The way we criticise ourselves can take many forms but the result is usually the same - we feel we aren’t good enough, that other people are better than us or we can never achieve or reach perfection despite feeling driven to. The resulting feelings can be pretty negative - we can feel down, sad, angry, depressed, anxious etc.
According to TA theory, the Parent ego state is integrated in our earlier life - see previous blog - we integrate values, judgements, messages and so on from our parents and parental figures - e.g. older siblings, relatives, teachers etc. If our parents are critical then we will integrate this into our own Parent ego state and become internally critical towards ourselves.
It often works like this: If a parent is critical towards a child then the child will normally believe them - if they weren’t to believe them then this would make the parent wrong in their eyes and therefore flawed and not OK. Now for a child to realise his parents are wrong and not OK can be disastrous - if a child’s primary care givers are flawed then where does that leave the child? Not in a very good or safe place and the child’s chances of happiness and indeed survival are diminished. The child looks up to the parent and wants to keep them in a good place - therefore they believe the parent but to do so must mean that they themselves are the problem, that there is something wrong with them and they are no good. Further for the child, to believe that there is something wrong with themselves saves the parent from doing so - something which is more catastrophic for the child.
Now obviously this doesn't sit well with the child and so to try to compensate they may start to believe that 'to be OK around here then I have to make sure that I get things right, don’t mess up, be perfect' etc.
Many people who have a critical Parent are sensitive to criticism - it can be very hurtful for them and they’ll try to prevent it at all costs (eg by being perfect). Remember such a person is down on themselves enough as it is, striving to get things right - if someone else criticises them then this means that they are failing at this.
For some, being critical of themselves can be a form of protection - if they believe they are bad then they will ‘get there first before anyone else’ - therefore this lessens the impact of other negative reactions towards them. If they are their own worst enemy then anyone else can only do minimal damage.
Many people believe that being critical of themselves is good for them - it pushes them and makes them become a better human being, they don’t want to lose this part of themselves as they worry that if they do so their standards might drop. They think they are doing themselves a favour by being more productive, not taking their eye off the ball etc but the result is actually that they are stifled, they feel down, hurt, in the doldrums.
Further they may feel that they don't deserve to be kind to themselves (or deserve kindness from others) - it feels alien to them - this is because inside they feel not ok. Instead, being critical of themselves keeps them in a familiar and comfortable place despite it being a pretty horrible place!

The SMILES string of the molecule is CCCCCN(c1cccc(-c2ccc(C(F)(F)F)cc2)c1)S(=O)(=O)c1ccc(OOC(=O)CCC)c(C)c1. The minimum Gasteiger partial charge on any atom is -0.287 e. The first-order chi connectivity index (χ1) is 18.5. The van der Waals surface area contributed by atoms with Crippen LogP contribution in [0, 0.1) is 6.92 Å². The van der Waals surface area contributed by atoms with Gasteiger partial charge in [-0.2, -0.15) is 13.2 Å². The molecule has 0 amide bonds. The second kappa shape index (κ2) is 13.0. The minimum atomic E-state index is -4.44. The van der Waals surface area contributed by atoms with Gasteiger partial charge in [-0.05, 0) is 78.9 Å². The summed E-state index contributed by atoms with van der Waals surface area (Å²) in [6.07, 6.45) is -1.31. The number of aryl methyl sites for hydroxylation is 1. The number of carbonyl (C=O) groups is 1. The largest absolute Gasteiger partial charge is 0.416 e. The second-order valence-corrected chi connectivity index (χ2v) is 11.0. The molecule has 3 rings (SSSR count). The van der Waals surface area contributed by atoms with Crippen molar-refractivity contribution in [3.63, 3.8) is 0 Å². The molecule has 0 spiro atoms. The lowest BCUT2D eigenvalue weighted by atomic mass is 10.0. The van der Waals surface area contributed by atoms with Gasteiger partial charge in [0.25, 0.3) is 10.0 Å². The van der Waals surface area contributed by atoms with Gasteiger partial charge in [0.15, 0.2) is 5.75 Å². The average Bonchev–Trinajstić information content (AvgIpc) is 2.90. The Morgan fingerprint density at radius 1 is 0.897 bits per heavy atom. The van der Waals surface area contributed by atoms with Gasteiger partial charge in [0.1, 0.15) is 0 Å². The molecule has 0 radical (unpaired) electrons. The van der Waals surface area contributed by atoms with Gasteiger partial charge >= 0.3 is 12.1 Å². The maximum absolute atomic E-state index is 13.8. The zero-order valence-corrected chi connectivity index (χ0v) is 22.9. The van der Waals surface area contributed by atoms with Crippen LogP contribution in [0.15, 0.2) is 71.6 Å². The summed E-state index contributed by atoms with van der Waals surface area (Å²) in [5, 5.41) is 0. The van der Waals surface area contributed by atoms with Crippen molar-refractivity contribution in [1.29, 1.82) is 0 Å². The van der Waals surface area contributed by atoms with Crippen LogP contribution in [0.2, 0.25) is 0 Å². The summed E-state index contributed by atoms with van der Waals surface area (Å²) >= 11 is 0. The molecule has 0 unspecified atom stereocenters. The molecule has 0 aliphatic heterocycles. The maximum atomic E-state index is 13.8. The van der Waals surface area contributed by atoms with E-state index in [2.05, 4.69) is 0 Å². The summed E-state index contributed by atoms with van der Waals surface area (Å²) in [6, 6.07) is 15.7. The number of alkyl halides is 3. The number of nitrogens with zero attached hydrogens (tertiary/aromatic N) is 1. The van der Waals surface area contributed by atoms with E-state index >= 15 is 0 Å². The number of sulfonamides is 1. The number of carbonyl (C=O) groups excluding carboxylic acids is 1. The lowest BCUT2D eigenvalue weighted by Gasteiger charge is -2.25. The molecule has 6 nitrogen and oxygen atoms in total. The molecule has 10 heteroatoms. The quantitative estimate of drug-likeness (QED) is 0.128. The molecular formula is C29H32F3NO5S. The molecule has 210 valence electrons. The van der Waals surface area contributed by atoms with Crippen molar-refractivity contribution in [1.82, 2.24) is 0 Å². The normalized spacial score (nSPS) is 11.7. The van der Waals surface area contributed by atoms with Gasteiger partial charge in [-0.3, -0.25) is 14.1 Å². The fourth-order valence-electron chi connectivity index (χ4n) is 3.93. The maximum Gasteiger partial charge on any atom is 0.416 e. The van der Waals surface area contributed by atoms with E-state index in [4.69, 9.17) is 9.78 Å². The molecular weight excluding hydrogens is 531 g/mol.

When such people do have success and ‘get it right’, the feel good factor is usually short lived (if lived at all). The old familiar drive soon kicks back in and they are back on the treadmill towards perfection.
So how can you ameliorate this part of yourself you may be wondering?
A good trick is to imagine saying what you say to yourself to someone else - and ask yourself: would I do that? The chances are you wouldn’t say such things to someone else so why say them to yourself.
Another thing to try can be to try imagining saying those things to yourself as a small child.
A question that is useful to ask yourself is - ‘How does this help me?” - you may think it does help but ultimately does it? Do the ‘positive’ results in your life outweigh the bad feelings and further, is being self critical the only way to get those ‘good results’? In my experience this is not the case and being supportive and kind to yourself is much more effective. Further, an important challenge to yourself can be changing what actually constitutes ‘good and positive results’ in your own world view.
A good exercise can be to sit and think about your good points - if you cant do this then its a good idea to talk to someone else - someone close or your therapist if you have one, and get them to tell your good points. The chances are that you find it hard to take compliments so a good exercise to try when someone does pay you a complement is to just sit with it, let it wash over you - see how that feels and be mindful of it - explore what happens to you inside. This may be uncomfortable but the exploration may throw up some realisations for you.
Being in such a way may feel so ingrained that it may feel almost impossible to shift. The first step is awareness which I’m guessing you may have if you’re reading this article. It also takes time and practice but most importantly of all it takes support - so try sharing this with a good friend or partner or if this is difficult then this is where therapy can really help.